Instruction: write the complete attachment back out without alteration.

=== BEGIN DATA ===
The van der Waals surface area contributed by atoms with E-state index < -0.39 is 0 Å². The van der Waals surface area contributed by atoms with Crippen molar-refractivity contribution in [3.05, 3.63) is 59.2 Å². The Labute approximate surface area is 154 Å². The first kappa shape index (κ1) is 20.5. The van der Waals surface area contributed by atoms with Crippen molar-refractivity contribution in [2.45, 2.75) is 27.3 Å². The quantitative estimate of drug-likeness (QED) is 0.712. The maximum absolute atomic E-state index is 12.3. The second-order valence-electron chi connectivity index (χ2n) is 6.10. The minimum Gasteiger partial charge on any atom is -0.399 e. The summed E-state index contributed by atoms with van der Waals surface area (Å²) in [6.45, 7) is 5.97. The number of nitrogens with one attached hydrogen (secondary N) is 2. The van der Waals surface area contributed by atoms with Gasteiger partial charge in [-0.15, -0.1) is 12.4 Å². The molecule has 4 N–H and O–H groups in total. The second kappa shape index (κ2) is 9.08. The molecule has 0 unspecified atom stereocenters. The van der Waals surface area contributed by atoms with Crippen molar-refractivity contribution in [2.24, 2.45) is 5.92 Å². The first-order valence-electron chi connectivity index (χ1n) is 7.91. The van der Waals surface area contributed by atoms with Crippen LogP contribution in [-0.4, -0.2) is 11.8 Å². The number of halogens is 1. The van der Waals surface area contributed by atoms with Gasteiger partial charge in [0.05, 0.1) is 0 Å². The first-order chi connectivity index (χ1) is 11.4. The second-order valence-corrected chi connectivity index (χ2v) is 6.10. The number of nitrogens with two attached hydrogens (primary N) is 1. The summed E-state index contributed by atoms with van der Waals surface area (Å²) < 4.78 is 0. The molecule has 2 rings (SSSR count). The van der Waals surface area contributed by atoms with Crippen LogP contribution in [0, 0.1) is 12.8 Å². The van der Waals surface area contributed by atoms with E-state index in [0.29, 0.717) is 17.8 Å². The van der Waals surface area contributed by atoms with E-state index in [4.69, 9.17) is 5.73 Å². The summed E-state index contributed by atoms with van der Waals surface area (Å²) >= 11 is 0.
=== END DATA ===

The van der Waals surface area contributed by atoms with E-state index < -0.39 is 0 Å². The van der Waals surface area contributed by atoms with Crippen molar-refractivity contribution in [3.05, 3.63) is 59.2 Å². The Labute approximate surface area is 154 Å². The first kappa shape index (κ1) is 20.5. The van der Waals surface area contributed by atoms with Crippen molar-refractivity contribution in [2.45, 2.75) is 27.3 Å². The quantitative estimate of drug-likeness (QED) is 0.712. The maximum absolute atomic E-state index is 12.3. The second-order valence-electron chi connectivity index (χ2n) is 6.10. The minimum Gasteiger partial charge on any atom is -0.399 e. The summed E-state index contributed by atoms with van der Waals surface area (Å²) in [6.45, 7) is 5.97. The number of nitrogens with one attached hydrogen (secondary N) is 2. The van der Waals surface area contributed by atoms with Gasteiger partial charge in [-0.15, -0.1) is 12.4 Å². The molecule has 4 N–H and O–H groups in total. The second kappa shape index (κ2) is 9.08. The molecule has 0 unspecified atom stereocenters. The van der Waals surface area contributed by atoms with Crippen molar-refractivity contribution in [2.24, 2.45) is 5.92 Å². The first-order valence-electron chi connectivity index (χ1n) is 7.91. The van der Waals surface area contributed by atoms with Crippen LogP contribution in [-0.4, -0.2) is 11.8 Å². The number of halogens is 1. The van der Waals surface area contributed by atoms with Gasteiger partial charge in [0.05, 0.1) is 0 Å². The first-order chi connectivity index (χ1) is 11.4. The second-order valence-corrected chi connectivity index (χ2v) is 6.10. The number of nitrogens with two attached hydrogens (primary N) is 1. The summed E-state index contributed by atoms with van der Waals surface area (Å²) < 4.78 is 0. The molecule has 2 rings (SSSR count). The van der Waals surface area contributed by atoms with Crippen LogP contribution in [0, 0.1) is 12.8 Å². The van der Waals surface area contributed by atoms with E-state index in [0.29, 0.717) is 17.8 Å². The van der Waals surface area contributed by atoms with E-state index in [4.69, 9.17) is 5.73 Å². The summed E-state index contributed by atoms with van der Waals surface area (Å²) >= 11 is 0.